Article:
So why did Ronnie agree with McConnell to bury this information before a 2016 election where neither he nor Trump were expected to win in Wisconsin, but both ended up winning after a boost from outside messages via the Russians and the NRA?

And yes, the Russians and the NRA seem to have been working together, as McClatchy told us last month.
[Legal experts] say it would be routine for Justice Department Special Counsel Robert Mueller’s investigators, who are looking at the NRA’s funding as part of a broader inquiry into Russian meddling in the 2016 U.S. elections, to secretly gain access to the NRA’s tax returns from the Internal Revenue Service.

On the returns, the group was required to identify its so-called “dark money” donors -- companies and wealthy individuals who financed $21 million of the group’s publicly disclosed pro-Trump spending, as well as its multimillion-dollar efforts to heighten voter turnout. The NRA’s nonprofit status allows it to shield those donors’ names from the public, but not the IRS.

A central question for Mueller’s office is whether any of the confidential donors’ names hold clues that could enable investigators to trace a donation camouflaged to hide its Russian origins – such as a shell company that might be the end point in a chain of offshore transactions.

It is illegal for foreign funds to be spent to influence U.S. elections
It sure puts Ron Johnson’s complaints about the Mueller investigation and his underplaying of the Russians’ role in a different light, doesn’t it? Almost like he doesn’t want people to know the full story about how he and other Republicans really won in 2016.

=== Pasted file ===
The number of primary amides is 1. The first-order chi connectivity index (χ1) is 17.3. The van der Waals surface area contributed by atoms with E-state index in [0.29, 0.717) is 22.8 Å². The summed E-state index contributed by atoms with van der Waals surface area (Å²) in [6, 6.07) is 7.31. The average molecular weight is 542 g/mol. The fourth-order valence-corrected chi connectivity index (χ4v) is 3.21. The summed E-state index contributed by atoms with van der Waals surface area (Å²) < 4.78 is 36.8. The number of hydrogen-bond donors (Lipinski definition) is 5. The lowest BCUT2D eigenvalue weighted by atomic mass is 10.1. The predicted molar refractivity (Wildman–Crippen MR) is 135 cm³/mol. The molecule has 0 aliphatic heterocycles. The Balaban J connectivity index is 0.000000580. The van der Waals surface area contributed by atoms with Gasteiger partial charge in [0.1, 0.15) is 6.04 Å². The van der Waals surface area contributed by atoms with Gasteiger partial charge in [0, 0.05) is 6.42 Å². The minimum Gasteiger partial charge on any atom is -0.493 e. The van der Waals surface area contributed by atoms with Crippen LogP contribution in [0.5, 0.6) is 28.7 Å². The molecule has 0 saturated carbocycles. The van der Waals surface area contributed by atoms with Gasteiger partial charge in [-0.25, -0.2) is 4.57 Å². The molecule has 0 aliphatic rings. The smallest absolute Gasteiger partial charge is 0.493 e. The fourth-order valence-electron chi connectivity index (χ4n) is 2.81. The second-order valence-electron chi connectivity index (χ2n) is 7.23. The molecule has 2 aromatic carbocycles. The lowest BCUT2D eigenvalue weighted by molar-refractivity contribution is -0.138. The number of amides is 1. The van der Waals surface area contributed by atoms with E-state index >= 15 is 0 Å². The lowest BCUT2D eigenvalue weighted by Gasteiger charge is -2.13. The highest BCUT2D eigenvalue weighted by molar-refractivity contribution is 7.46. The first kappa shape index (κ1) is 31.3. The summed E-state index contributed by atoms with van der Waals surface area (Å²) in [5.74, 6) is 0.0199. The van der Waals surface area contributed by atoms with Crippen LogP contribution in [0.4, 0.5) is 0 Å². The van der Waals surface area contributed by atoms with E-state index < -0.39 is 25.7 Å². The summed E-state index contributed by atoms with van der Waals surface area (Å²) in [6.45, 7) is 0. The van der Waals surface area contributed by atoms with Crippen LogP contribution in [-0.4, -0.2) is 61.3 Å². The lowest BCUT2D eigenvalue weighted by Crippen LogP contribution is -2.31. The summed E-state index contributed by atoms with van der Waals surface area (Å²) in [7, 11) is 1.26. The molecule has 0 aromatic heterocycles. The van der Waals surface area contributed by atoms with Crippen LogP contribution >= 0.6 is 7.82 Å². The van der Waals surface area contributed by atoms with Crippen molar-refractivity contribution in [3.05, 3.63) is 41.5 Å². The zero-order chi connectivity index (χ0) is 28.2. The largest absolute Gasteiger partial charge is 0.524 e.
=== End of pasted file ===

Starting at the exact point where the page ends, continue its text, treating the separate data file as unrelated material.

Or did Wisconsin elect him?

Now there’s an easy way for me to be proven wrong on this hypothesis, and to wrap up the Mueller investigation at a quicker pace at the same time. Just have Homeland Security Committee Chair Ron Johnson hold an open hearing frankly discussing what he and the rest of the Homeland Security people know, why the Russians had such an interest in getting involved in our elections, and why they seem to have been so successful in reaching persuadable voters in states like Wisconsin in 2016.

But Ron Johnson isn’t doing that, and you put that inaction together with Ron Johnson’s 4th of July trip to Russia, and it seems a lot like a “thank you” visit. Also note that Johnson was saying last night that he wants the Senate to “[move] expeditiously through the confirmation process” to put Kavanaugh on the bench before the November elections. I’m becoming pretty confident that Donald Trump isn’t the only Republican that would want GOP hack Brett Kavanaugh installed on the Supreme Court to cover up his crimes, and one of those compromised crooks might be Our Dumb Senator.

Monday, July 9, 2018

GOP tax scam ain't stimulating anything but debt

File this story under, “Who could have seen it coming?”
U.S. growth expectations may be too rosy as analysts overestimate how much tax cuts will boost the economy, according to an economic letter from the Federal Reserve Bank of San Francisco.